***Mild Spoilers Ahead*** Whatever you do, don't call Injustice: Gods Among Us a Mortal Kombat clone with DC characters. While Netherrealm Studios has become well-known for its reboot of the over-the-top, violent brawler from two years ago, this is a whole different beast. Injustice has its batarang set to lure in comic book fans and gamers looking for something different from their fighting game. The game not only infuses some great fisticuff and projectile combat that you've come to know from the team, but also some other elements that make each fight interesting -- and the modes to back them up.
Netherrealm gave us a close look at a couple of the modes featured in the game -- ones that really help provide some backstory, as well as extra depth to keep you busy.
The first mode revealed was the campaign mode. Like Mortal Kombat's campaign mode, it spreads across several characters in the DC universe, tying in fights with villain and hero run-ins. The story arc that starts the game has Batman confronting the Joker, who just detonated a nuke that leaves millions dead in Metropolis -- possibly even Lois Lane. Enraged, Superman attacks Joker after brushing Batman aside, pushing events into motion.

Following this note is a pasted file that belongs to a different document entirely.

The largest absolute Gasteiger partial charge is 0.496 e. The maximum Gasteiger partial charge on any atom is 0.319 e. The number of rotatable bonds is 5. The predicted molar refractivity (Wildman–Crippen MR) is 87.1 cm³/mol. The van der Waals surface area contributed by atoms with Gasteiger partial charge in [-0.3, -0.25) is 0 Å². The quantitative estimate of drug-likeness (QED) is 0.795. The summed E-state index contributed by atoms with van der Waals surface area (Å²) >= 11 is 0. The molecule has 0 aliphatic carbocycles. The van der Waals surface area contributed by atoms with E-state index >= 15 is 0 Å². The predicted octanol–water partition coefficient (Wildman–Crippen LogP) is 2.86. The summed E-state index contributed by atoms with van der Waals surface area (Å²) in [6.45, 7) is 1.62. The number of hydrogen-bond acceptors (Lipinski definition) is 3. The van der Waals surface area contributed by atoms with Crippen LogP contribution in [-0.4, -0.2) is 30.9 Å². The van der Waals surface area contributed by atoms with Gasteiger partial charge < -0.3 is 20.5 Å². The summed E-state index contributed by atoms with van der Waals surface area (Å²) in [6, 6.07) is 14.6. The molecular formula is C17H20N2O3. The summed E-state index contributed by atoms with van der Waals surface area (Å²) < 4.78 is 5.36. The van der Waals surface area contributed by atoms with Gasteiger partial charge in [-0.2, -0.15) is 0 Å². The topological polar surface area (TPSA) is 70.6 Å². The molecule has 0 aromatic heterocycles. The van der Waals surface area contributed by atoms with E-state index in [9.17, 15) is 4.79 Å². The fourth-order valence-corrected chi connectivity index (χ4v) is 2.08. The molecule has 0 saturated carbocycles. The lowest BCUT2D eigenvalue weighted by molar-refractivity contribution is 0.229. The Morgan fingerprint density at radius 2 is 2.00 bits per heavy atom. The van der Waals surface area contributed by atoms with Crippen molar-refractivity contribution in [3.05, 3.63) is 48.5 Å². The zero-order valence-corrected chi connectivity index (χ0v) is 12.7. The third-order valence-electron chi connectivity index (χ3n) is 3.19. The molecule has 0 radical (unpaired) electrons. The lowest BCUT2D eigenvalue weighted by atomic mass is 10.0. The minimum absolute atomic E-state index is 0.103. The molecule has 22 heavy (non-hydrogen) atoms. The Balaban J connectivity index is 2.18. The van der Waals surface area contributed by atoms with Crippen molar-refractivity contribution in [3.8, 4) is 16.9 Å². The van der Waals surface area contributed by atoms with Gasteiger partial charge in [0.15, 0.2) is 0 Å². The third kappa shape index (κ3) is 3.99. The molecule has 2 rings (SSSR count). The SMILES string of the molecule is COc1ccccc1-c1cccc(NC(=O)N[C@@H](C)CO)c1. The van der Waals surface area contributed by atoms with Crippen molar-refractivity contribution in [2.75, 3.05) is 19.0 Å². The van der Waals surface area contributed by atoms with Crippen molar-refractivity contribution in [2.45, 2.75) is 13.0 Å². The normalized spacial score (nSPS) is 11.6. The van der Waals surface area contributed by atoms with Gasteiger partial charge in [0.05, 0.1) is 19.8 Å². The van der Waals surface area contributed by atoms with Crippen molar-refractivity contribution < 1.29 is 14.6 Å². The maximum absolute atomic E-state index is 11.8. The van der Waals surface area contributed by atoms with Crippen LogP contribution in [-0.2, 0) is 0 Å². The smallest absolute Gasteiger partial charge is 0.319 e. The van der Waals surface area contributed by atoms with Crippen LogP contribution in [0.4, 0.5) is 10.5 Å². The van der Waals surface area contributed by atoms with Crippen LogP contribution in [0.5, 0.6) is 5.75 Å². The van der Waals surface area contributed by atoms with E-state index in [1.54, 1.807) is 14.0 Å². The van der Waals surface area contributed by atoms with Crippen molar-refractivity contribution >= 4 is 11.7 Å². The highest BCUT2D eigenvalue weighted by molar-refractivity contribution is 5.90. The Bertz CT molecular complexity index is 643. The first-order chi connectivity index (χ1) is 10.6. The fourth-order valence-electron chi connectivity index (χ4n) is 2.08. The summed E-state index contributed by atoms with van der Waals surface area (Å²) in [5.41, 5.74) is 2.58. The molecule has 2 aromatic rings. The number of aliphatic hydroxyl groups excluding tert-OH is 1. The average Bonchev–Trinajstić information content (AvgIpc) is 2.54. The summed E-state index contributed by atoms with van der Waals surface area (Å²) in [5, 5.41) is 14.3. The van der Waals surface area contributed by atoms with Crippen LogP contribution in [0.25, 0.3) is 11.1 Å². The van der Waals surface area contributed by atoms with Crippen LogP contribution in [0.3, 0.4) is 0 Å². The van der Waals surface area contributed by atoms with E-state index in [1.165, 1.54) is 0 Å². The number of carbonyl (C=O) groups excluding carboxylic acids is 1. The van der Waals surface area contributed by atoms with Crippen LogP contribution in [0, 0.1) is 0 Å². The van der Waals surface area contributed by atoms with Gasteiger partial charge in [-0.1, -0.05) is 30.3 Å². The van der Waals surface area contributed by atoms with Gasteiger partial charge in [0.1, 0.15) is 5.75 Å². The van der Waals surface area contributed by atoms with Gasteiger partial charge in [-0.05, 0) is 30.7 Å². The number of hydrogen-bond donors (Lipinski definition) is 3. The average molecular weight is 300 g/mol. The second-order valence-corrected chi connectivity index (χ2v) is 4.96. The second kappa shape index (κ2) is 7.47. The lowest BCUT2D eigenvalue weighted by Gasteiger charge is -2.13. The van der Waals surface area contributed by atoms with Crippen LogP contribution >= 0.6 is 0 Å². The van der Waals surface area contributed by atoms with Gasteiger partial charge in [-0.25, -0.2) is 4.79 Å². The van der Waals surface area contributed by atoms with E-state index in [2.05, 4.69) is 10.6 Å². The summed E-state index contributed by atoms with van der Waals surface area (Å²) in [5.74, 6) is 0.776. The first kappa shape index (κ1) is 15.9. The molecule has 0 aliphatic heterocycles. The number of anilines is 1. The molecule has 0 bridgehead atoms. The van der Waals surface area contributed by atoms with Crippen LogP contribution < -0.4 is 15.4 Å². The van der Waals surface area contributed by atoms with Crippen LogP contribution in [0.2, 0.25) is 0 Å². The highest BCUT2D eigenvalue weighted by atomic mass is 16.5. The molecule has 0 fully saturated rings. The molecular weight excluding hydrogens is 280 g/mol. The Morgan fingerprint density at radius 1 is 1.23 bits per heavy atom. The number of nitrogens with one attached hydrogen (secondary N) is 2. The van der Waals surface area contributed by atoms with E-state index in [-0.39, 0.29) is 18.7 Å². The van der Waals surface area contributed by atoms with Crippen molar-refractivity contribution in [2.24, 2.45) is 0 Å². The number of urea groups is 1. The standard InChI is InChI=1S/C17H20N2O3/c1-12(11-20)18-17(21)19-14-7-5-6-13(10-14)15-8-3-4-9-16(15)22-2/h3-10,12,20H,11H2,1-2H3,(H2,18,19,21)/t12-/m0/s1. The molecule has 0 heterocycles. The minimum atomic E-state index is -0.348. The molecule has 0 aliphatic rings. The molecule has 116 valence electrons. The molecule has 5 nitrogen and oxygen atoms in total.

From there, gamers follow Batman as he begins investigating Joker's activities while others fight against one another in the ravaged streets. He begins his work in Arkham, where he runs into Deathstroke, doing Lex's dirty work. After brawling with him, he moves up to Bane, also employed by Luthor, who tries to break Batman's back in a fight, only to be defeated. Then it's on to Luthor himself. Before a fight begins, Batman initiates in a mini-game where players launch batarangs at the approaching villain, in a spruced-up tech suit. If they succeed, they don't need to fight him.
During this mode, a new Clash system was revealed, where players charge themselves up and have a dramatic "clash" (thus the name) to see who comes out on top. Though we weren't able to play this section of the game, it looks fantastic, adding a dramatic element to the proceedings.